Leaders in Vermont’s continuing effort to rid the state of addiction to heroin and other opiates testified before Sen. Patrick Leahy and Rep. Peter Welch in a field hearing of the Senate Judiciary Committee.
“You cannot arrest your way out of this problem,” Leahy said in his opening remarks. It was a phrase repeated often by the five witnesses, who emphasized the importance of prevention and treatment in solving Vermont’s drug problem.
Rutland Police Chief James Baker said things took a turn for the better when the city stopped measuring the success of its efforts by the number of arrests or amount of drugs seized.
“The trouble with those metrics was that history clearly showed that arrests alone were not going to change the environment because it does not take into account the underlying social issues relating to drugs,” he said. “Not one of the underlying issues that are tied to addiction is under the control of the police.”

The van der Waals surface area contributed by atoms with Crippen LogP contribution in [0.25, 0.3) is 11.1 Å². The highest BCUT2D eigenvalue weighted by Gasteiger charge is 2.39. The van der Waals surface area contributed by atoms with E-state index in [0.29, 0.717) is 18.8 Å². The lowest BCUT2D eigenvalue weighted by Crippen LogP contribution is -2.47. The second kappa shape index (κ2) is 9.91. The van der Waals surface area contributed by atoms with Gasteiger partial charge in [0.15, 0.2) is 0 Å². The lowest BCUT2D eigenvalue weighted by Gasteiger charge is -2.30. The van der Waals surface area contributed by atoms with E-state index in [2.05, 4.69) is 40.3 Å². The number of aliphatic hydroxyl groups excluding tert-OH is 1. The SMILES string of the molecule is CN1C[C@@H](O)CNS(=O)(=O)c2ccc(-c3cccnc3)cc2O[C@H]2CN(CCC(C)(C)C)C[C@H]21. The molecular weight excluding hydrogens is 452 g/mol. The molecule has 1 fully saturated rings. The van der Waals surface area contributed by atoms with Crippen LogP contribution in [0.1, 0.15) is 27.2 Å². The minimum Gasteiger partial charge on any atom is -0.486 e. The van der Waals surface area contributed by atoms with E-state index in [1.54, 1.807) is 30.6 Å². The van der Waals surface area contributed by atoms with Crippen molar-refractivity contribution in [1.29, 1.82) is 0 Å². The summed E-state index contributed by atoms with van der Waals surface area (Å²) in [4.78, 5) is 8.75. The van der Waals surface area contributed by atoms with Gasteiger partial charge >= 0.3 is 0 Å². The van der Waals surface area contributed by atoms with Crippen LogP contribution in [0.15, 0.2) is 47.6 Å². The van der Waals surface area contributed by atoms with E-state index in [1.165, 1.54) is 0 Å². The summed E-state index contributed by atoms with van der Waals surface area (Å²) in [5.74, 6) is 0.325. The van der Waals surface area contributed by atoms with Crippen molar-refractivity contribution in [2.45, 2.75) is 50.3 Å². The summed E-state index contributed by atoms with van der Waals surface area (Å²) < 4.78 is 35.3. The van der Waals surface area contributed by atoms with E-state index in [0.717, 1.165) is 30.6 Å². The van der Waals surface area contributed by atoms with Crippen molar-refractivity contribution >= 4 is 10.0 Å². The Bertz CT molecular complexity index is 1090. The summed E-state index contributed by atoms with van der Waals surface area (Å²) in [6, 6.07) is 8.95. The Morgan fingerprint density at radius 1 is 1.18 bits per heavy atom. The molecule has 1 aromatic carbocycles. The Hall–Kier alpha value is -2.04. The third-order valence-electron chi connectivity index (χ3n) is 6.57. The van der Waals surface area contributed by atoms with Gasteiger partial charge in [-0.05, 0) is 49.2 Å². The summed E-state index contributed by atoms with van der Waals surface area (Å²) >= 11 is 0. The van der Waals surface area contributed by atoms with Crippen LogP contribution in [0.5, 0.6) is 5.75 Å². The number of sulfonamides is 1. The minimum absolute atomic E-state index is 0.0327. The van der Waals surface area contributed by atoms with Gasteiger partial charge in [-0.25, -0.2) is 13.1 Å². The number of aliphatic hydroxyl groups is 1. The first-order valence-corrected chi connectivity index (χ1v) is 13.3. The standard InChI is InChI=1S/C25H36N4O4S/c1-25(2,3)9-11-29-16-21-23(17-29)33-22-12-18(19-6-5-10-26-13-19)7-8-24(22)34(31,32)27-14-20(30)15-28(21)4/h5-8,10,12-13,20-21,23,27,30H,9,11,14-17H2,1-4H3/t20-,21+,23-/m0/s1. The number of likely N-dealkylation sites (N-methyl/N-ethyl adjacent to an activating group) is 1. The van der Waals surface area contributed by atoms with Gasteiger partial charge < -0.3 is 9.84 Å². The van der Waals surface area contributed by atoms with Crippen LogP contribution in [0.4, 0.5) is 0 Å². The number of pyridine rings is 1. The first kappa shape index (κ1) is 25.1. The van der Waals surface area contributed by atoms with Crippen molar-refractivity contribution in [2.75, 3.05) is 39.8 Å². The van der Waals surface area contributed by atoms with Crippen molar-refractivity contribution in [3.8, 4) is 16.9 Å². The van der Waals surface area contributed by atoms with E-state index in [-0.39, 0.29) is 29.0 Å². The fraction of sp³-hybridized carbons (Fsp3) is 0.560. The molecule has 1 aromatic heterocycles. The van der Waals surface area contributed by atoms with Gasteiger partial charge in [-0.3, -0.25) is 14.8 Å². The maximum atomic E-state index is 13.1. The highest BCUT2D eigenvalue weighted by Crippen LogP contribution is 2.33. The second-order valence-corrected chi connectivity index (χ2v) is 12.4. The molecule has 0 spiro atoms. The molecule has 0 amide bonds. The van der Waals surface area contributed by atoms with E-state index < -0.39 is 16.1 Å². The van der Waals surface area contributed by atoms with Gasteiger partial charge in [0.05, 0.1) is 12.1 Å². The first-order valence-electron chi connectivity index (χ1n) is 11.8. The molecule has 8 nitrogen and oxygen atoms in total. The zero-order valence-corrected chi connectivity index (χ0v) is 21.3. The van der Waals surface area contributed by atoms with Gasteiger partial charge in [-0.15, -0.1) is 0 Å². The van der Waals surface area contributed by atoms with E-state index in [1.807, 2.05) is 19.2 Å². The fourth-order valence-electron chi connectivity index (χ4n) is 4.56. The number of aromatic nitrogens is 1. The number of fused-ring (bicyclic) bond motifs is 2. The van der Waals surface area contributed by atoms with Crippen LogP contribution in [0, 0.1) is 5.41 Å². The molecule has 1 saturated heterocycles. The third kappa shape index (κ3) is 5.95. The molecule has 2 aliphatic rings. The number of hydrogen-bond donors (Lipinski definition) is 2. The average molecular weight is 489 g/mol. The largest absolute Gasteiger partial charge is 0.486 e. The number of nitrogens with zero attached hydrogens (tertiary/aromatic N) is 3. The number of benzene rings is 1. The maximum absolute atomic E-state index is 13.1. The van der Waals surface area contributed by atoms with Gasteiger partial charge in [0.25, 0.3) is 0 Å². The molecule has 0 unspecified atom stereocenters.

All five of the witnesses said community efforts to prevent addiction are a vital part of the solution.
Mary-Alice Mackenzie, the executive director of the Boys & Girls Club in Burlington, said prevention is vital, but emphasized the continued importance of law enforcement efforts.
“Coordinated and well-done law enforcement really, really matters,” she said. “Without them, we don’t have a chance.”
The Vermont State Police shows no sign of backing down. Col. Thomas L’Esperance, the head of the state police, said that “in the past two years alone, we have seen a 482 percent increase in the number of heroin investigations initiated by drug investigators and a 247 percent increase in the amount of heroin seized as a direct result of those investigations.”
Testifying along with Baker, Mackenzie and L'Esperance were Tris Coffin, the U.S. attorney for the district of Vermont and Vermont Health Commissioner Harry Chen. All five witnesses agreed that shrinking the demand for heroin in Vermont is equally or more important than reducing supply.
Mackenzie said Boys and Girls Clubs across Vermont asked the children and young adults that they work with how to approach the issue.
“They have told us: ‘If you talk to me in high school about drugs, it’s way too late,’” Mackenzie said. “’I smoked, or my friend smoked their first joint when they were eight, or they were nine, or they were 10.’ Pick a number. It’s incredibly young.”